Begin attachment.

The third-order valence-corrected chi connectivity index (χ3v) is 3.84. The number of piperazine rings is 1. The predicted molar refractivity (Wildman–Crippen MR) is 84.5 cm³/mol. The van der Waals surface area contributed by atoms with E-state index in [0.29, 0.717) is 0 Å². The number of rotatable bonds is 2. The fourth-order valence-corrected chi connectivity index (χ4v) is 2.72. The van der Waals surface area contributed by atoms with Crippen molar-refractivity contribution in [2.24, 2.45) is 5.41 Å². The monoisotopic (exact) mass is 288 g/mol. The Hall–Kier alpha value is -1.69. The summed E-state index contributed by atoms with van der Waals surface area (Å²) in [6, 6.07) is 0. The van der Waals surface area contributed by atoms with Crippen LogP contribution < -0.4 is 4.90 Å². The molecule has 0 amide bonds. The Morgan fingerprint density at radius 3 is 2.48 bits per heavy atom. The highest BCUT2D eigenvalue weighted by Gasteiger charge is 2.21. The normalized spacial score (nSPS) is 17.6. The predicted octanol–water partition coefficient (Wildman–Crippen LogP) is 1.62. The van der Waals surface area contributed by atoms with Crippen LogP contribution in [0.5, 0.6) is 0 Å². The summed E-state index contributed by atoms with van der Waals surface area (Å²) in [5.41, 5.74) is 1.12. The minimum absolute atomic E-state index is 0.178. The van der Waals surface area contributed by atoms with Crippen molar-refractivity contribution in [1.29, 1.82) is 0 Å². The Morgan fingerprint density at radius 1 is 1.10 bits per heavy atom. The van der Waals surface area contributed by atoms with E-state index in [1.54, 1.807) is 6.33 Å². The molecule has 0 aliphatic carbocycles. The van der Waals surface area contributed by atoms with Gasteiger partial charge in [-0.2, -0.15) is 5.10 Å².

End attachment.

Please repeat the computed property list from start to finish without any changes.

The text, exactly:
The third-order valence-corrected chi connectivity index (χ3v) is 3.84. The number of piperazine rings is 1. The predicted molar refractivity (Wildman–Crippen MR) is 84.5 cm³/mol. The van der Waals surface area contributed by atoms with E-state index in [0.29, 0.717) is 0 Å². The number of rotatable bonds is 2. The fourth-order valence-corrected chi connectivity index (χ4v) is 2.72. The van der Waals surface area contributed by atoms with Crippen molar-refractivity contribution in [2.24, 2.45) is 5.41 Å². The monoisotopic (exact) mass is 288 g/mol. The Hall–Kier alpha value is -1.69. The summed E-state index contributed by atoms with van der Waals surface area (Å²) in [6, 6.07) is 0. The van der Waals surface area contributed by atoms with Crippen LogP contribution < -0.4 is 4.90 Å². The molecule has 0 amide bonds. The Morgan fingerprint density at radius 3 is 2.48 bits per heavy atom. The highest BCUT2D eigenvalue weighted by Gasteiger charge is 2.21. The normalized spacial score (nSPS) is 17.6. The predicted octanol–water partition coefficient (Wildman–Crippen LogP) is 1.62. The van der Waals surface area contributed by atoms with Crippen LogP contribution in [0.5, 0.6) is 0 Å². The summed E-state index contributed by atoms with van der Waals surface area (Å²) in [5.41, 5.74) is 1.12. The minimum absolute atomic E-state index is 0.178. The van der Waals surface area contributed by atoms with Crippen molar-refractivity contribution in [1.29, 1.82) is 0 Å². The Morgan fingerprint density at radius 1 is 1.10 bits per heavy atom. The van der Waals surface area contributed by atoms with E-state index in [1.54, 1.807) is 6.33 Å². The molecule has 0 aliphatic carbocycles. The van der Waals surface area contributed by atoms with Gasteiger partial charge in [-0.2, -0.15) is 5.10 Å².